The fifth Lotus Quickr template demo introduces QIdeas, an innovation and idea management template that probably has more uses than I’ve imagined for it. Visualize if you will the free-flowing nature of a wiki where revisions and enhancements to a concept and content are able to be made as simply as clicking “New Version”. Then to this collaborative model add the blog-like ability to let others comment on each version of the evolving document (idea in our case), and — this is key — making sure the comments are maintained in the context of the version with which they are associated. Not a free-flowing discussion about all versions, but very specific comments about the current version. An author might choose to incorporate those comments or not, but there is a record of when and by whom they were submitted.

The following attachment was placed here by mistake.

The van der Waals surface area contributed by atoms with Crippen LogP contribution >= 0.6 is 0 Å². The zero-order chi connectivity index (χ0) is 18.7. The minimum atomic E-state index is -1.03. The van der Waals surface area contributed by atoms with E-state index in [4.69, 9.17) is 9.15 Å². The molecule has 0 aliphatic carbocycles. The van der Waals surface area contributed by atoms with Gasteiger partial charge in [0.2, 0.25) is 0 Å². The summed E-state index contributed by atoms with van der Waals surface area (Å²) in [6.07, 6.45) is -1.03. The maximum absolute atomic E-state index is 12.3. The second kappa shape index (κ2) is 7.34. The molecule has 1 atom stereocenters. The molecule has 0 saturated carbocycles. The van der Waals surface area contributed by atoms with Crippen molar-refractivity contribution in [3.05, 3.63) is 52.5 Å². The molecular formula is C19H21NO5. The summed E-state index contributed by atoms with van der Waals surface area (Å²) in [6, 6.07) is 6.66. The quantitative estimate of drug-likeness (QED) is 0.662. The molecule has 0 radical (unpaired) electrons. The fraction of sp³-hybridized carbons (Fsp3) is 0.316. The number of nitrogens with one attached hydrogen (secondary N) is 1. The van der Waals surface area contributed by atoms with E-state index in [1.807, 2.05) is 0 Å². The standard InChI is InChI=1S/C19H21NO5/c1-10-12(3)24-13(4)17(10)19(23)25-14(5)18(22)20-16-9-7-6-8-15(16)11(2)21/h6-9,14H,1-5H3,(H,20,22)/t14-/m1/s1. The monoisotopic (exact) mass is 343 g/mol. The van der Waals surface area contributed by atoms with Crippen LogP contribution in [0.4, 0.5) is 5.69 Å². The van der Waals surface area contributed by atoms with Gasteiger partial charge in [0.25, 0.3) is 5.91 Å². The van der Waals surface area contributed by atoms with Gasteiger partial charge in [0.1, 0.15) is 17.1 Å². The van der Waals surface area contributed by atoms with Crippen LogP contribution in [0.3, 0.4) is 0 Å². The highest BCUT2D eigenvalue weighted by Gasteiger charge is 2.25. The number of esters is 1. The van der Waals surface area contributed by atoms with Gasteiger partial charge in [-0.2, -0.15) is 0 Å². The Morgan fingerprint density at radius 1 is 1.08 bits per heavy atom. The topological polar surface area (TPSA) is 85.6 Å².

Now that we’ve combined the concepts of a blog and wiki to collaborate, we have a platform on which to evolve business ideas and innovations to the point where they are worthy of submitting to some authority or group for “approval” or “review”. This is where the business construct of a workflow comes in, but it has to be flexible, manageable by the business user, and be able to be initiated at any time and not based on pre-set rules. The custom workflow engine we’ve built for these templates does just that, as you’ll see in this and four other template demos.

Enjoy this 17 minute demo of QIdeas

Jun 192007

Rob Novak has posted the sessions and speakers for Collaboration University for Lotus Quickr, QuickPlace and Sametime in July for both Kansas City and London.

For Sametime

  • Sametime 101 – Deploying Sametime
  • Sametime Meeting Center Customization Tricks – How to Roll Your Own!